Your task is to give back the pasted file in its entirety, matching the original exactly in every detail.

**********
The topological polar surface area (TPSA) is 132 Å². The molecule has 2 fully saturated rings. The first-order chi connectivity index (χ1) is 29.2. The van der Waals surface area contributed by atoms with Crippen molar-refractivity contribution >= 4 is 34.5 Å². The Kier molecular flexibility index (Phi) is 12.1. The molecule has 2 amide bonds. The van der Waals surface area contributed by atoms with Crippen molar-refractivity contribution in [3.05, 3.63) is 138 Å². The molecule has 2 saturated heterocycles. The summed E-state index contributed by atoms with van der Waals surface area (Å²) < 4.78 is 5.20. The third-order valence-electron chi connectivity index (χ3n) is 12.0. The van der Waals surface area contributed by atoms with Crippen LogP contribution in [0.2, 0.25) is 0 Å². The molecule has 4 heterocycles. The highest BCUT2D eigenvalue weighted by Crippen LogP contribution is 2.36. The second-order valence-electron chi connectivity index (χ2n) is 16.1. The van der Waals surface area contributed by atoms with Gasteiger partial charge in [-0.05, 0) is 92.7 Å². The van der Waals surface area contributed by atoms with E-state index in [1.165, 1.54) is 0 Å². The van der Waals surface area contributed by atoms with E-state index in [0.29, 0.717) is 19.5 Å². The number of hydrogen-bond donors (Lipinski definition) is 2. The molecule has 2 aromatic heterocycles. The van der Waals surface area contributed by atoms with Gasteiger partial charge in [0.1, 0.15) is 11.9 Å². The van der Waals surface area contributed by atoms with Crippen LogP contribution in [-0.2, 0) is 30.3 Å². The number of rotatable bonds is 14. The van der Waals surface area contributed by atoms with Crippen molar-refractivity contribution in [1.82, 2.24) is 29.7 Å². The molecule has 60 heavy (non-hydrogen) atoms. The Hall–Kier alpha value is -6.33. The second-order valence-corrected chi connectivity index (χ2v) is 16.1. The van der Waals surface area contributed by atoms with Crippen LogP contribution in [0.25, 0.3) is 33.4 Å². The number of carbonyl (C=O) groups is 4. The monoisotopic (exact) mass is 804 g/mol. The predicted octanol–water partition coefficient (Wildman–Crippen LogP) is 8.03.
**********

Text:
The topological polar surface area (TPSA) is 132 Å². The molecule has 2 fully saturated rings. The first-order chi connectivity index (χ1) is 29.2. The van der Waals surface area contributed by atoms with Crippen molar-refractivity contribution >= 4 is 34.5 Å². The Kier molecular flexibility index (Phi) is 12.1. The molecule has 2 amide bonds. The van der Waals surface area contributed by atoms with Crippen molar-refractivity contribution in [3.05, 3.63) is 138 Å². The molecule has 2 saturated heterocycles. The summed E-state index contributed by atoms with van der Waals surface area (Å²) < 4.78 is 5.20. The third-order valence-electron chi connectivity index (χ3n) is 12.0. The van der Waals surface area contributed by atoms with Crippen LogP contribution in [0.2, 0.25) is 0 Å². The molecule has 4 heterocycles. The highest BCUT2D eigenvalue weighted by Crippen LogP contribution is 2.36. The second-order valence-electron chi connectivity index (χ2n) is 16.1. The van der Waals surface area contributed by atoms with Gasteiger partial charge in [-0.05, 0) is 92.7 Å². The van der Waals surface area contributed by atoms with E-state index in [1.165, 1.54) is 0 Å². The van der Waals surface area contributed by atoms with E-state index in [0.29, 0.717) is 19.5 Å². The number of hydrogen-bond donors (Lipinski definition) is 2. The molecule has 2 aromatic heterocycles. The van der Waals surface area contributed by atoms with Gasteiger partial charge in [0.1, 0.15) is 11.9 Å². The van der Waals surface area contributed by atoms with Crippen LogP contribution in [-0.2, 0) is 30.3 Å². The number of rotatable bonds is 14. The van der Waals surface area contributed by atoms with Crippen molar-refractivity contribution in [1.82, 2.24) is 29.7 Å². The molecule has 60 heavy (non-hydrogen) atoms. The Hall–Kier alpha value is -6.33. The second-order valence-corrected chi connectivity index (χ2v) is 16.1. The van der Waals surface area contributed by atoms with Crippen LogP contribution in [0.25, 0.3) is 33.4 Å². The number of carbonyl (C=O) groups is 4. The monoisotopic (exact) mass is 804 g/mol. The predicted octanol–water partition coefficient (Wildman–Crippen LogP) is 8.03.